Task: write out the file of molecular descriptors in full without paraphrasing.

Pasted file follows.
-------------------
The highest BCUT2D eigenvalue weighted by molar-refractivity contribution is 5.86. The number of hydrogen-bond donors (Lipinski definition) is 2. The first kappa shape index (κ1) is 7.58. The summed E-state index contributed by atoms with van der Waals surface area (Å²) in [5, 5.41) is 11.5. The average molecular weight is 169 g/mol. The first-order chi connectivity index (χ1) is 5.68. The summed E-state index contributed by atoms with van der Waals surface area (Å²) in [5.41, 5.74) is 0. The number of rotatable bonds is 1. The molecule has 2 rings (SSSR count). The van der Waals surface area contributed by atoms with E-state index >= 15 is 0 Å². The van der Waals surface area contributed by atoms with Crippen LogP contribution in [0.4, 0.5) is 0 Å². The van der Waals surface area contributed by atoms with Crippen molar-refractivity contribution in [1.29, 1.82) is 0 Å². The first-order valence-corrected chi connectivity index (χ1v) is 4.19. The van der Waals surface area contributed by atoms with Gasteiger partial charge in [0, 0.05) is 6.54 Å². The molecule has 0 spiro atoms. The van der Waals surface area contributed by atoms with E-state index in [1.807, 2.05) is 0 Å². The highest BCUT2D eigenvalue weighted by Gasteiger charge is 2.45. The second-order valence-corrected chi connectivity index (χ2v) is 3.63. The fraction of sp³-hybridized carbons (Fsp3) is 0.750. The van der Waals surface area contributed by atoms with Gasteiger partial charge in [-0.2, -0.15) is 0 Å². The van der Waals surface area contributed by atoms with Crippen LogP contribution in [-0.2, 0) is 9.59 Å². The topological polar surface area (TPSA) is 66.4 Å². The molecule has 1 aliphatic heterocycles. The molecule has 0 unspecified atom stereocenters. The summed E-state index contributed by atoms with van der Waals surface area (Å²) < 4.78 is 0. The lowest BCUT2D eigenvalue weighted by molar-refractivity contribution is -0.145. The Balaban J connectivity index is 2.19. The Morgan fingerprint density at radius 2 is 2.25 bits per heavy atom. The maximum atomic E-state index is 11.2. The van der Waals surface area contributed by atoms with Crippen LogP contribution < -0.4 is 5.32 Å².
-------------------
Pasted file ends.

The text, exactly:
The highest BCUT2D eigenvalue weighted by molar-refractivity contribution is 5.86. The number of hydrogen-bond donors (Lipinski definition) is 2. The first kappa shape index (κ1) is 7.58. The summed E-state index contributed by atoms with van der Waals surface area (Å²) in [5, 5.41) is 11.5. The average molecular weight is 169 g/mol. The first-order chi connectivity index (χ1) is 5.68. The summed E-state index contributed by atoms with van der Waals surface area (Å²) in [5.41, 5.74) is 0. The number of rotatable bonds is 1. The molecule has 2 rings (SSSR count). The van der Waals surface area contributed by atoms with E-state index >= 15 is 0 Å². The van der Waals surface area contributed by atoms with Crippen LogP contribution in [0.4, 0.5) is 0 Å². The van der Waals surface area contributed by atoms with Crippen molar-refractivity contribution in [1.29, 1.82) is 0 Å². The first-order valence-corrected chi connectivity index (χ1v) is 4.19. The van der Waals surface area contributed by atoms with Gasteiger partial charge in [0, 0.05) is 6.54 Å². The molecule has 0 spiro atoms. The van der Waals surface area contributed by atoms with E-state index in [1.807, 2.05) is 0 Å². The highest BCUT2D eigenvalue weighted by Gasteiger charge is 2.45. The second-order valence-corrected chi connectivity index (χ2v) is 3.63. The fraction of sp³-hybridized carbons (Fsp3) is 0.750. The van der Waals surface area contributed by atoms with Gasteiger partial charge in [-0.2, -0.15) is 0 Å². The van der Waals surface area contributed by atoms with Crippen LogP contribution in [-0.2, 0) is 9.59 Å². The topological polar surface area (TPSA) is 66.4 Å². The molecule has 1 aliphatic heterocycles. The molecule has 0 unspecified atom stereocenters. The summed E-state index contributed by atoms with van der Waals surface area (Å²) < 4.78 is 0. The lowest BCUT2D eigenvalue weighted by molar-refractivity contribution is -0.145. The Balaban J connectivity index is 2.19. The Morgan fingerprint density at radius 2 is 2.25 bits per heavy atom. The maximum atomic E-state index is 11.2. The van der Waals surface area contributed by atoms with Crippen LogP contribution < -0.4 is 5.32 Å².